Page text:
What you need to do: “To get over separation anxiety, children must feel safe in their home environment, trust people other than their parents and trust that their parents will return,” says Dr Dherandra Kumar. “For normal separation anxiety, there is no treatment other than ensuring the above conditions are met. Treatment for severe cases may include educating the family, family therapy and individual psychotherapy.”
The National Study on Child Sexual Abuse commissioned by the Ministry of Women and Child Development and conducted by Prayas, UNICEF and Save the Children, found that more than 53 per cent of children in India are subjected to sexual abuse. Most cases go unreported because children can’t talk about their traumatic experiences and because many parents miss the signs that point to abuse. Don’t be caught unawares. Keep a watch on your child’s behaviour and look out for these symptoms:
If you suspect that your child has been abused, take your child to a doctor for a thorough check-up. You will also need to take the help of a child psychiatrist or counsellor, because the scars of abuse run deep. According to Delhi-based child psychologist Dr Priyanka Goenka, “Knee-jerk reactions like restricting your child’s movements outside your home will be counterproductive. Keep reassuring your child that you love them and that your support can be counted on.”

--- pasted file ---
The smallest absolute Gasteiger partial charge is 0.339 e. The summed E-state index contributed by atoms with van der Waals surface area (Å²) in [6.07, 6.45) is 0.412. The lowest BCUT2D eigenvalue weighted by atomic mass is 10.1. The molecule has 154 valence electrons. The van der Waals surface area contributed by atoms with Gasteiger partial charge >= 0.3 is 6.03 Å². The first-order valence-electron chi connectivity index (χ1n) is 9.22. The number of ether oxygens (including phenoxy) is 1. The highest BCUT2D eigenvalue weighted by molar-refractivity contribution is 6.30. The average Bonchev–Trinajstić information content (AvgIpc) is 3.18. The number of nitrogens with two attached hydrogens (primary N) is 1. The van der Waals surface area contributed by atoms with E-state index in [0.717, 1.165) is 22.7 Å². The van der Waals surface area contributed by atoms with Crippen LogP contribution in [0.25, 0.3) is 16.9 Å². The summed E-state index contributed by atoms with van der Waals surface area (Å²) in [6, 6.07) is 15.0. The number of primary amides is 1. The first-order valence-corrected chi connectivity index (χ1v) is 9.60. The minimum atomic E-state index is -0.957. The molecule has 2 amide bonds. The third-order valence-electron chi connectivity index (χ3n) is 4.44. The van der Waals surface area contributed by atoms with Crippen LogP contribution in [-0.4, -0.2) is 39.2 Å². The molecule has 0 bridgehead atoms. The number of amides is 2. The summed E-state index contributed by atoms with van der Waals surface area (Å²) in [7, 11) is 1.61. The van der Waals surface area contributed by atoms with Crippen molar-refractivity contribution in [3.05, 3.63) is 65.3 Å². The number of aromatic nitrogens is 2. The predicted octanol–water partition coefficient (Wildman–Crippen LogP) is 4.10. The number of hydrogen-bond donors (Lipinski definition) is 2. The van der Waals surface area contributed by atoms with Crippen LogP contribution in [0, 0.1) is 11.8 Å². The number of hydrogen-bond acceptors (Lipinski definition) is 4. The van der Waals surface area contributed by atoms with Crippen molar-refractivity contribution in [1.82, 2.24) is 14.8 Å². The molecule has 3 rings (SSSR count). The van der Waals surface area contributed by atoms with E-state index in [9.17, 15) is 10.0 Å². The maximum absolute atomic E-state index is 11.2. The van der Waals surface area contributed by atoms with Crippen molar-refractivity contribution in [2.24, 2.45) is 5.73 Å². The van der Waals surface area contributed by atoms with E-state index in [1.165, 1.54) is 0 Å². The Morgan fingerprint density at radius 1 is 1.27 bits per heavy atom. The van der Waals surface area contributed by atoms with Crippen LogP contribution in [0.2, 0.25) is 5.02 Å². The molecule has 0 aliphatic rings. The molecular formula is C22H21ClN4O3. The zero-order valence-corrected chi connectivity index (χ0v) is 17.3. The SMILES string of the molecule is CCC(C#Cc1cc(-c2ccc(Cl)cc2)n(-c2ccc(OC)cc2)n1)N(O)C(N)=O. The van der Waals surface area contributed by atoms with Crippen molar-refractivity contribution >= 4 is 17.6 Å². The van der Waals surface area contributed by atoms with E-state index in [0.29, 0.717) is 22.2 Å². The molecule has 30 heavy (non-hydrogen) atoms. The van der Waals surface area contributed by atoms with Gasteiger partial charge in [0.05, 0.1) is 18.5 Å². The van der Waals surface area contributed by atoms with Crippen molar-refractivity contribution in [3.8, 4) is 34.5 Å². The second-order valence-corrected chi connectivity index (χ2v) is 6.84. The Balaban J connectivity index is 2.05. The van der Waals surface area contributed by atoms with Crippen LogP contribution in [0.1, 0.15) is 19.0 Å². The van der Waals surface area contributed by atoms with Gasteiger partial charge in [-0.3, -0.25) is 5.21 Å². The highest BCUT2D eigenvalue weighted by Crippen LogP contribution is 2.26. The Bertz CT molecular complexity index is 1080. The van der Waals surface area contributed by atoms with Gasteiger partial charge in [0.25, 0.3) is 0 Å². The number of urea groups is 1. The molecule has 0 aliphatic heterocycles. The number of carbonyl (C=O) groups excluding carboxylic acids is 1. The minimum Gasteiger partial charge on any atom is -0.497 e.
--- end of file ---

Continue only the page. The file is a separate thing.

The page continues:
If your child is suddenly morose, cries easily and gets angry at little things, all is not well in her world. She could also be refusing food or urinating in her clothes. “Children who are undergoing significant emotional difficulties react in this manner,” says Dr Goenka. “Emotional abuse occurs when a child is constantly given negative feedback about herself. Statements like, ‘You can’t do it’ or ‘You are always behaving like this’, harm the child’s self image, and they begin to believe that these statements could be true.” Stop negative feedback and praise your child for all the effort she is making. Encourage a positive environment around her and she will grow up to be a better individual.